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Brexit – EEA immigration rights – where are we?

The idea of Brexit seemed a simple one: The People (or some of them at any rate) would be able to vote in a referendum to decide whether the UK should remain in the EU or leave. Subsequently the Government would implement or abide by The People’s decision. But it became a great deal more complicated than that. The Government has discovered – and increasingly so as events have moved on – that it cannot act freely without agreement from Parliament.

Ten years’ continuous residence – settlement – appeal

As many readers may know, there is a rule within the immigration rules that enables migrants who have lived in the UK for ten continuous years – under any type of visa or any combination of visas – to acquire indefinite leave to remain (ie settlement) on that basis. The principle is a simple one and, unless there are any significant countervailing factors, the migrant can rely on it. Briefly and basically, the applicant has to show that they have been

Immigration Rules – children – sole responsibility

The UK Immigration Rules generally cater quite well for close dependants, ie partners and children. If the main applicant (in, for example, working, investment or study visa categories) meets all the various visa application requirements their close dependants can – unless there are any strongly adverse factors – successfully apply for dependant visas. If the main applicant’s application is unsuccessful then of course the dependants’ applications are refused as well – a dependant’s application stands or falls with that of the

Extradition request from Russia – Shmatko case

A recent case in the High Court of England and Wales, “Alexey Shmatko and The Russian Federation”, threw some interesting light on extradition requests from Russia and the view of the British courts. Some people might be surprised to know that Russia and the UK have an extradition arrangement. Also perhaps surprising for some is the fact that Russia, being a member of the Council of Europe, purportedly submits to the jurisdiction of the European Court of Human Rights. So on

Extradition requests from Russia – continued

We recently reported about the High Court case of “Shmatko”, in which Mr Shmatko successfully resisted extradition to Russia. He won the case on the basis of unacceptable conditions within the Russian prison system and human rights, but the court also appeared to have some strong feelings about the inadequacies of the Russian courts and justice system, although these issues were not fully tested. The court’s judgement reminded us of the interesting fact that some recent extradition requests from Russia to the

Tier 1 Investor reform and Tier 1 Entrepreneur replacement?

Late last year the Home Office abruptly announced that the Tier 1 Investor visa route was going to be suspended then, equally abruptly, that it was not going to be suspended after all. The very vague given reason for this extraordinary volte face was apparently an objection from another Government department. As we explained at the time, the Home Office apparently intends to re-structure the Tier 1 Investor visa such that applicants have to prove the provenance of their funds to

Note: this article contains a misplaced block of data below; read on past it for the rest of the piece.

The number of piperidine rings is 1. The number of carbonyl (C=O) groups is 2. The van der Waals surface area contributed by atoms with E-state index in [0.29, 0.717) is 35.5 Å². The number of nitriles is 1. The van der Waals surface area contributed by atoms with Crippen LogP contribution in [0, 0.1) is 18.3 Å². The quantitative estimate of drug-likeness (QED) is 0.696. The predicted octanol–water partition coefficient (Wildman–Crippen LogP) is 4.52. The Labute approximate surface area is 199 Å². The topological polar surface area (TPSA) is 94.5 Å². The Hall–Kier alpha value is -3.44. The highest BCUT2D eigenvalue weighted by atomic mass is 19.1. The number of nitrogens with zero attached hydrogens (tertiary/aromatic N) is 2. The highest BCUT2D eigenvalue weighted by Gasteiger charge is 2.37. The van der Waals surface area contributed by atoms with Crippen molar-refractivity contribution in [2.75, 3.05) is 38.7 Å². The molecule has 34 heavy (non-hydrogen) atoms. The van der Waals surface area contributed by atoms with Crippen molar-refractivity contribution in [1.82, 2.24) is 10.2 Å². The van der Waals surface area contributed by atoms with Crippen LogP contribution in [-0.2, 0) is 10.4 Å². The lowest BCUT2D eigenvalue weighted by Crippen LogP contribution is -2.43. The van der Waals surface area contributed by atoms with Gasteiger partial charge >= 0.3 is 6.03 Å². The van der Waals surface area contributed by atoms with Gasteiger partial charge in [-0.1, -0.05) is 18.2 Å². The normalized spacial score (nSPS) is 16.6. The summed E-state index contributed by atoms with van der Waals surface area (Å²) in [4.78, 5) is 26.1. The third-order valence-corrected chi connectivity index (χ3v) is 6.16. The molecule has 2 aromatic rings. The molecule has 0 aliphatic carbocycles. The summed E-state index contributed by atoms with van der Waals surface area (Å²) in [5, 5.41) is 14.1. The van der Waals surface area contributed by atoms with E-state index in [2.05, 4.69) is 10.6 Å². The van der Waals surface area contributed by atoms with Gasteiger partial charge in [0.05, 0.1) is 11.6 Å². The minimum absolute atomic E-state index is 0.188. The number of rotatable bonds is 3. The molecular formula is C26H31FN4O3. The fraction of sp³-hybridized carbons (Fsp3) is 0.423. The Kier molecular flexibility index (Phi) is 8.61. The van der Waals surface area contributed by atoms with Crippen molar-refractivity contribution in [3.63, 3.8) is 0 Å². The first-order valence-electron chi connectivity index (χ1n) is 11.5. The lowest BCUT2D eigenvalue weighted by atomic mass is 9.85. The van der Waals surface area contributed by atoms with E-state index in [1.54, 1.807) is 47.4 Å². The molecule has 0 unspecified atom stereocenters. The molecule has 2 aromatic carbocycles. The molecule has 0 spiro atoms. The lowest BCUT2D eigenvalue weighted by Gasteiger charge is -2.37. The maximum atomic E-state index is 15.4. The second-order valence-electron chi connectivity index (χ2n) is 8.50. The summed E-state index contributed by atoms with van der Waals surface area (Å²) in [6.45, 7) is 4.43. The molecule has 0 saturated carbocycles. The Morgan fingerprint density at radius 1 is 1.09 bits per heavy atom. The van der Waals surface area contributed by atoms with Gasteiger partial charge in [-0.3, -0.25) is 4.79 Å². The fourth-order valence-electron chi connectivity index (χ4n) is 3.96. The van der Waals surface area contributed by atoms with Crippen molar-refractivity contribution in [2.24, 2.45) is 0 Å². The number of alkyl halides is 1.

How criminal convictions affect settled status for EU citizens?

The EU Settlement Scheme scheme has been set up by the UK government for European residents to apply for “settled status” after Brexit. It is considered necessary because most citizens of European Union countries will lose their existing legal status in this country after it leaves the EU. EU citizens who do not apply for this new status will, eventually, become unlawfully resident. This statement is not designed to scare anyone. But it is important to realise that you cannot get settled

UK Immigration World 2018

  We suppose that we should mention Brexit – after all, everybody else has. Certainly there is a lot of political froth being generated on the subject. Nonetheless the Home Office plods on regardless with its plans for EEA nationals’ immigration status after Brexit and, as we have often reminded readers, these plans will protect their status until the end of 2020. Until such time as we find otherwise we must assume that everything will go ahead as planned. Another big story

“Precarious” immigration status

  We know what the word “precarious” means in everyday speech. But what does it mean in the context of immigration law? This question has reached the Supreme Court (which is, in the immigration field, the highest court in the UK), and it has provided a definitive answer. The case was called “Rhuppiah” and it made an interesting read. Ms Rhuppiah is a Tanzanian national and she first came to the UK in 1997 as a student. She apparently extended her student leave

Tier 1 Investor visa to be suspended

   According to some media reports (including the BBC, so it must be true) the Tier 1 Investor scheme is to be suspended, possibly as early as Friday 7 December. Tier 1 Investors are able to acquire visas by investing at least £2 million in British companies or UK Government bonds, and the majority of such migrants are Russians and Chinese. There has over the past few months been some talk in UK Government circles about investment funds having been obtained illegally